A recent decision of the French Supreme Court has underlined the risk for claimants in this area.

Case A Thales subsidiary entered into a contract with Copvial to act as head contractor on a construction project. A clause in the contract provided as follows:

“For all disputes that may arise in the performance of this contract, the parties undertake to obtain an opinion from a jointly nominated arbitrator before recourse to any other court.”

The Thales subsidiary initiated a claim seeking an order to terminate the contract and award damages. Copvial contested the claim on the simple grounds that the claim was inadmissible because the Thales subsidiary had breached its undertaking under the above clause.

For the Court of Appeal, this was a conciliation clause (not an arbitration cause) which the Thales subsidiary was bound to respect before commencing proceedings before the courts.

The Supreme Court upheld the Court of Appeal decision in favour of Copvial, dismissing the claim.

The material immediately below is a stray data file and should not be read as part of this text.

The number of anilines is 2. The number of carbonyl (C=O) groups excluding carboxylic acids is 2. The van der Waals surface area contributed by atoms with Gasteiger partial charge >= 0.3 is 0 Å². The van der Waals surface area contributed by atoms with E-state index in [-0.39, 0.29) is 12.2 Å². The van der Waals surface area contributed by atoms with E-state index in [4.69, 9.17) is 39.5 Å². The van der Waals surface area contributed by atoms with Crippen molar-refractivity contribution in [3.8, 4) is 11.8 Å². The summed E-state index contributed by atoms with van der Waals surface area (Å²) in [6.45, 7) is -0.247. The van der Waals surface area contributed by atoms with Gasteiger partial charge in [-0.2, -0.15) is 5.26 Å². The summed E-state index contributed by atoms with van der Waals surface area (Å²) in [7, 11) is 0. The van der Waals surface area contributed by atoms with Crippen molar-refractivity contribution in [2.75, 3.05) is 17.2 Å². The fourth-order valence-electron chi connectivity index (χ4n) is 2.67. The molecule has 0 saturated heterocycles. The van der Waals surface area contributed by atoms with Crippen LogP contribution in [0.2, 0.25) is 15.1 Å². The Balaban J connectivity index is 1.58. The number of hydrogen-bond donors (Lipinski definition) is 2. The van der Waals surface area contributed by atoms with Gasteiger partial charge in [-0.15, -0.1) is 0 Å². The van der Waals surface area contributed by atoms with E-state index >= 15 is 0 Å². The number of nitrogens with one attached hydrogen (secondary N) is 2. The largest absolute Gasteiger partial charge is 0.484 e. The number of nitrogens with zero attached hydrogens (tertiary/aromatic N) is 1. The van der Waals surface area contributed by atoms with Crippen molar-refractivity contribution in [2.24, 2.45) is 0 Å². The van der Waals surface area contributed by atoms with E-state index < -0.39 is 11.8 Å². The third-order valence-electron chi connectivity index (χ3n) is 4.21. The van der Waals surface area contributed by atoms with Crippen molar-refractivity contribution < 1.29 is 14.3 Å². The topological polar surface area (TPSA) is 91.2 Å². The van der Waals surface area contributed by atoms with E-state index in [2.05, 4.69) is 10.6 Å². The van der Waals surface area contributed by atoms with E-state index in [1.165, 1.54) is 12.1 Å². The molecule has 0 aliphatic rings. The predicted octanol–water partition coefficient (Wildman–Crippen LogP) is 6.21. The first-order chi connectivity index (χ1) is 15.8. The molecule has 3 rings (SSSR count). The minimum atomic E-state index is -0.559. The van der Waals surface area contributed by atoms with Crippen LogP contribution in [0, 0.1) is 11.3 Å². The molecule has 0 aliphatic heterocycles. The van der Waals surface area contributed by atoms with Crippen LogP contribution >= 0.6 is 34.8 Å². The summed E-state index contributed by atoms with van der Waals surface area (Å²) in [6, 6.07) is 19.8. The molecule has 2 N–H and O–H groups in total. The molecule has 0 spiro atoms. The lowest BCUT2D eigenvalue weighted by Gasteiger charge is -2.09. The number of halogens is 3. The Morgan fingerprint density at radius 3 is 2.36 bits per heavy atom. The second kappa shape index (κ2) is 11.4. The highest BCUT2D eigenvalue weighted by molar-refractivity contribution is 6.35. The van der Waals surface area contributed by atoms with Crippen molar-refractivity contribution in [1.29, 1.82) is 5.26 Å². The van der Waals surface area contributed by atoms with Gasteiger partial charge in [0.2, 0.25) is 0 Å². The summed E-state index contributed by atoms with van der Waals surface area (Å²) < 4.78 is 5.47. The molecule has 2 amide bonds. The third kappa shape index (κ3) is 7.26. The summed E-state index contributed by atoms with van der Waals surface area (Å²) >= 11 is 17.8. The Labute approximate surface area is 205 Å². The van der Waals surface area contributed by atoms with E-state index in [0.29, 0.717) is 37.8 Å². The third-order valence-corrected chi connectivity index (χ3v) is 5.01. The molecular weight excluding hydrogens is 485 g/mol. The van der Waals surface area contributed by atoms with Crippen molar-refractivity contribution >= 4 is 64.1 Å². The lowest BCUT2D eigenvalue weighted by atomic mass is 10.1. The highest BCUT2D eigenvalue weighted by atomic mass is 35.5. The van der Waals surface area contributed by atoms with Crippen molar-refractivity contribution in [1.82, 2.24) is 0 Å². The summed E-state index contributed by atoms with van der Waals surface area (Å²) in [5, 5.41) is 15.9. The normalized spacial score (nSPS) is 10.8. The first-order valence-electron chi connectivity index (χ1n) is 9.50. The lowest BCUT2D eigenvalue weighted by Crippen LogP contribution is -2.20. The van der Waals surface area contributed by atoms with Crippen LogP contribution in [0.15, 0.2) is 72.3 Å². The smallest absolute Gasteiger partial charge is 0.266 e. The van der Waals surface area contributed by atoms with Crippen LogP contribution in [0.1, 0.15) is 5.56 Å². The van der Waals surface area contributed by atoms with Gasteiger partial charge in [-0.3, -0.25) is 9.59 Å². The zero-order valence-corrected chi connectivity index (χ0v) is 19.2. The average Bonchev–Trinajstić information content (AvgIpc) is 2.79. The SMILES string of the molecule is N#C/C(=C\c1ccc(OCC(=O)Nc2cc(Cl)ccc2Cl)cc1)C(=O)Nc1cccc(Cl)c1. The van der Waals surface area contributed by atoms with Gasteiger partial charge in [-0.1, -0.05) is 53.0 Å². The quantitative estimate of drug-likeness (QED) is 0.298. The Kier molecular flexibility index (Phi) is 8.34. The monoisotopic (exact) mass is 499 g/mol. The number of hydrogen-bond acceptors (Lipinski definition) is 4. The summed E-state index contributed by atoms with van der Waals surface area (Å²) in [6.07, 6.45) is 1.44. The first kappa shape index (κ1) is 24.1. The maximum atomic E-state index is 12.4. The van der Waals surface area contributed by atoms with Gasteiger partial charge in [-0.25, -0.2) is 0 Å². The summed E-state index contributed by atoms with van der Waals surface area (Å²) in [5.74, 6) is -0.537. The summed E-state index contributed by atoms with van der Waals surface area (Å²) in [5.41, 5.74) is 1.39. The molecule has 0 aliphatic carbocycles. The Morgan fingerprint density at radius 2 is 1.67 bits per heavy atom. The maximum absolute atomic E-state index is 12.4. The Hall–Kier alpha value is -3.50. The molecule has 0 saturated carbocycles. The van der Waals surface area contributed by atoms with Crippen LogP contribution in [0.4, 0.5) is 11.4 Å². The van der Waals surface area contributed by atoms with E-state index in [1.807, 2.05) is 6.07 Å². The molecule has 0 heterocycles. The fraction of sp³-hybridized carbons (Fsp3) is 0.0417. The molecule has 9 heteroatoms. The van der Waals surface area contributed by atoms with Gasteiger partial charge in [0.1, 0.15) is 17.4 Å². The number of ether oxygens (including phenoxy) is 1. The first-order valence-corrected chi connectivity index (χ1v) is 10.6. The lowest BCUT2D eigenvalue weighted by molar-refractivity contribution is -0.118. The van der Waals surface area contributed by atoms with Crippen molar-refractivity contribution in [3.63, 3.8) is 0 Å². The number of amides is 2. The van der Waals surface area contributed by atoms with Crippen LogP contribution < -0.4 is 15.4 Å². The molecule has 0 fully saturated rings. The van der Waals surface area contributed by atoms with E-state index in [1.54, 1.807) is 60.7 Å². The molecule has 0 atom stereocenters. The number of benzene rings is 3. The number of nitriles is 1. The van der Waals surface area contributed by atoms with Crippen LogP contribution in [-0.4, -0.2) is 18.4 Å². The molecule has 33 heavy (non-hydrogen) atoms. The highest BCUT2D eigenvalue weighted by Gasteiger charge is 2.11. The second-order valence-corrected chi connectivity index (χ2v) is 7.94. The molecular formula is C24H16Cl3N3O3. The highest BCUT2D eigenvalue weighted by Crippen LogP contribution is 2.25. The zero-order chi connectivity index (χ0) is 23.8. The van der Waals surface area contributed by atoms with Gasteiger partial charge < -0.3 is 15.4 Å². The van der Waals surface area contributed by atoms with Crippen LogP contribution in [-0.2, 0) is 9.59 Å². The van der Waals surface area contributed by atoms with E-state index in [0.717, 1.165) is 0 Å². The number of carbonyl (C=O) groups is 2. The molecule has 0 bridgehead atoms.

Comment In a series of decisions over the past few years, the French Supreme Court has built a significant legal framework around multi-tiered dispute resolution provisions. The result is that claimants risk severe sanction if they fail to comply with such provisions. Three leading rulings, in particular, stand out:

  • 2003: The principal sanction for a failure to comply is a finding of inadmissibility (not a stay of proceedings or other procedural sanction), leading to dismissal of the claim.
  • 2005: The failure can be raised as a defence at any time by the defendant. It can even be raised for the first time in appeal proceedings.